Module Database Search


Module Title
Theory And Principles Of Conflict Resolution

Keywords
Introductory, theories, ADR, mediation

ReferenceBSM691
SCQF LevelSCQF 11
SCQF Points15
ECTS Points7.5
CreatedOctober 2011
ApprovedMarch 2013
Amended
Version No.1


This Version is No Longer Current
The latest version of this module is available here
Prerequisites for Module

None.

Corequisite Modules

None.

Precluded Modules

None.

Aims of Module

Develop a critical understanding of the range of theoretical sources underpinning conflict resolution
Understand theory and application of ADR with a particular focus on mediation

Learning Outcomes for Module

On completion of this module, students are expected to be able to:

1. Demonstrate a critical understanding of the sources of conflict resolution and mediation
2. Analyse a conflict situation
3. Demonstrate familiarity with the principal critiques of mediation


Indicative Module Content

This course introduces the ‘Three Pillars of Conflict Resolution’: conflict theory, communication practices and paths to resolution. It examines in detail the theoretical underpinnings of conflict resolution and mediation, including conflict studies, psychological theories, therapeutic approaches and negotiation theory. It introduces students to conflict analysis and offers the opportunity to analyse conflicts at a personal, local and international level. Students will consider prominent critiques of mediation from, among others, feminist, social justice and critical legal studies perspectives.



Indicative Student Workload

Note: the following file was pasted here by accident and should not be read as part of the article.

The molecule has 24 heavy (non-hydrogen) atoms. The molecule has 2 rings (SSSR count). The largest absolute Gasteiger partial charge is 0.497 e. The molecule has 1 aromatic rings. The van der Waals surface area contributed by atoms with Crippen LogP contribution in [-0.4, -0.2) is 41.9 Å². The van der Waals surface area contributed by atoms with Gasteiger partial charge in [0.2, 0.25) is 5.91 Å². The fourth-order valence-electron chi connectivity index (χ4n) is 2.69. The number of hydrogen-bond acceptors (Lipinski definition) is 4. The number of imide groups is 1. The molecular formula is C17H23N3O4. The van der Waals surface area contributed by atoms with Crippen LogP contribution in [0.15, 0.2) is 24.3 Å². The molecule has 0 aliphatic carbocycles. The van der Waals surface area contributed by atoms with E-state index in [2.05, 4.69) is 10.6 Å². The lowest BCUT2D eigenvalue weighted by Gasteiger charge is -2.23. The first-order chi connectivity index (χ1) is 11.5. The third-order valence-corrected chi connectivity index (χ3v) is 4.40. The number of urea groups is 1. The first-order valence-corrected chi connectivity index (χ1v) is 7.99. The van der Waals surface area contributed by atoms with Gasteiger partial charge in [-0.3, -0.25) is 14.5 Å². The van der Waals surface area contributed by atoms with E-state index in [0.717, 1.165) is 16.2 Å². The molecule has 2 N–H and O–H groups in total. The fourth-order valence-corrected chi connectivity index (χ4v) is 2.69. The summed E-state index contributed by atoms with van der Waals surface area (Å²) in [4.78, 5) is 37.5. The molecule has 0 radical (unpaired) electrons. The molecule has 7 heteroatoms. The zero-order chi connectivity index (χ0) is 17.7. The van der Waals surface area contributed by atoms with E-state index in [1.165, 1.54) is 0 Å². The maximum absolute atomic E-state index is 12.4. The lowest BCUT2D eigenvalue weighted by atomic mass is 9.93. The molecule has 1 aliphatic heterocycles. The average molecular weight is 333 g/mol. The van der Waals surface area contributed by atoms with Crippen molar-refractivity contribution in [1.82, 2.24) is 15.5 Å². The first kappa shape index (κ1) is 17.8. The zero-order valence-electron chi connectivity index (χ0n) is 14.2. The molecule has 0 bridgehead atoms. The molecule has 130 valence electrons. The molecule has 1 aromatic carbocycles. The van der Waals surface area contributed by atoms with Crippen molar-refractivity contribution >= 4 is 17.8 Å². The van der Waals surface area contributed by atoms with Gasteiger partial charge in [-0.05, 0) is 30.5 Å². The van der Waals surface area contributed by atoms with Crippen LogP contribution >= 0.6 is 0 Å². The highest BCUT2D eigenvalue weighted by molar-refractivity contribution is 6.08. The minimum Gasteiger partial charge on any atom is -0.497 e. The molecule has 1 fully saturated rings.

Contact Hours

Blended Learning

50

Directed Study

 

50

Private Study

 

50

Mode of Delivery

This module is primarily taught online although some of the teaching and preparation for the assessment will be partly carried out at on-campus sessions with the students.

Assessment Plan

Learning Outcomes Assessed
Component 1 1,2,3

This will take the form of an essay (approx 3000 words) which deals with the broad aspects of mediation identified in the indicative content.

Indicative Bibliography

1.ABEL, R.L., 1982. <I>The politics of informal justice, Volume 1: The American experience.</I> New York: Academic Press
2.BROWN, H.J. and MARRIOT, A.L., 2011. <I>ADR principles and practice.</I> 3rd ed. London: Sweet and Maxwell.
3.DANA, D., 2001. <I>Conflict resolution media tools for everyday worklife</I>. New York: McGraw Hill <I>ebook</I>
4.DEUTSCH, M., COLEMAN, P. and MARCUS, E., 2006. The handbook of conflict resolution: theory and practice. 2nd ed. San Francisco: Jossey-Bass. ebook
5.FISHER, R. and URY, W., 2011. Getting to yes: negotiating agreements without giving in. 3rd ed. New York: Penguin
6.MANTLE, M., 2011. <I>Mediation: a practical guide for lawyers.</I> Dundee: Dundee University Press
7.ROBERTS, S. and PALMER, M., 2005. <I>Dispute processes: ADR and the primary forms of decision-making.</I> 2nd ed. Cambridge: Cambridge University Press.


 

Robert Gordon University, Garthdee House, Aberdeen, AB10 7QB, Scotland, UK: a Scottish charity, registration No. SC013781